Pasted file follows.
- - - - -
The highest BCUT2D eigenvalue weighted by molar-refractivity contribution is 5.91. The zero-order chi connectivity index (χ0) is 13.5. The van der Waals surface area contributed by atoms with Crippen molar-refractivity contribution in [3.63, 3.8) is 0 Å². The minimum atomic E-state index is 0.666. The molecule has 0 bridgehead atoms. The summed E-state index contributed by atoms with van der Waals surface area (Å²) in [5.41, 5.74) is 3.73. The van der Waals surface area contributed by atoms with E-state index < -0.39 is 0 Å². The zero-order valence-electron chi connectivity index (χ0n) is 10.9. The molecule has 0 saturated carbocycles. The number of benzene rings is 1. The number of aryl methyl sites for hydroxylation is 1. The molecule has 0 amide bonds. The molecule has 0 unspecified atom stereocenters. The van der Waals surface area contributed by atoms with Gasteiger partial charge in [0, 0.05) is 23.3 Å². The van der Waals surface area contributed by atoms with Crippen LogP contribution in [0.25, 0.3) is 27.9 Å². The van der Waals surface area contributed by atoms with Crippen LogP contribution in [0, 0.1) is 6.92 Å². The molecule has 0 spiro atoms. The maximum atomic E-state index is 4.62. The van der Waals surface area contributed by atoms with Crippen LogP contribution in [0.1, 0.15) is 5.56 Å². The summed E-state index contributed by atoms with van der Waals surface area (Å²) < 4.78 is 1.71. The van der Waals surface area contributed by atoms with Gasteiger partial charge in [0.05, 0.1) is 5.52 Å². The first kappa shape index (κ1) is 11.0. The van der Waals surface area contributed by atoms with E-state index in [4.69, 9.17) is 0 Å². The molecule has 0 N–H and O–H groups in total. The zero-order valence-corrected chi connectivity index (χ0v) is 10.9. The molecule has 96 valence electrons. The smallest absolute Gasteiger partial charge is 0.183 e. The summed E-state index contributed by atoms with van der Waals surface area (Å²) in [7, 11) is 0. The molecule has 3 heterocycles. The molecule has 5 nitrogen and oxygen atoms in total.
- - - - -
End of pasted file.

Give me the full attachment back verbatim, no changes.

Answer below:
The highest BCUT2D eigenvalue weighted by molar-refractivity contribution is 5.91. The zero-order chi connectivity index (χ0) is 13.5. The van der Waals surface area contributed by atoms with Crippen molar-refractivity contribution in [3.63, 3.8) is 0 Å². The minimum atomic E-state index is 0.666. The molecule has 0 bridgehead atoms. The summed E-state index contributed by atoms with van der Waals surface area (Å²) in [5.41, 5.74) is 3.73. The van der Waals surface area contributed by atoms with E-state index < -0.39 is 0 Å². The zero-order valence-electron chi connectivity index (χ0n) is 10.9. The molecule has 0 saturated carbocycles. The number of benzene rings is 1. The number of aryl methyl sites for hydroxylation is 1. The molecule has 0 amide bonds. The molecule has 0 unspecified atom stereocenters. The van der Waals surface area contributed by atoms with Gasteiger partial charge in [0, 0.05) is 23.3 Å². The van der Waals surface area contributed by atoms with Crippen LogP contribution in [0.25, 0.3) is 27.9 Å². The van der Waals surface area contributed by atoms with Crippen LogP contribution in [0, 0.1) is 6.92 Å². The molecule has 0 spiro atoms. The maximum atomic E-state index is 4.62. The van der Waals surface area contributed by atoms with Crippen LogP contribution in [0.1, 0.15) is 5.56 Å². The summed E-state index contributed by atoms with van der Waals surface area (Å²) < 4.78 is 1.71. The van der Waals surface area contributed by atoms with Gasteiger partial charge in [0.05, 0.1) is 5.52 Å². The first kappa shape index (κ1) is 11.0. The van der Waals surface area contributed by atoms with E-state index in [4.69, 9.17) is 0 Å². The molecule has 0 N–H and O–H groups in total. The zero-order valence-corrected chi connectivity index (χ0v) is 10.9. The molecule has 96 valence electrons. The smallest absolute Gasteiger partial charge is 0.183 e. The summed E-state index contributed by atoms with van der Waals surface area (Å²) in [7, 11) is 0. The molecule has 3 heterocycles. The molecule has 5 nitrogen and oxygen atoms in total.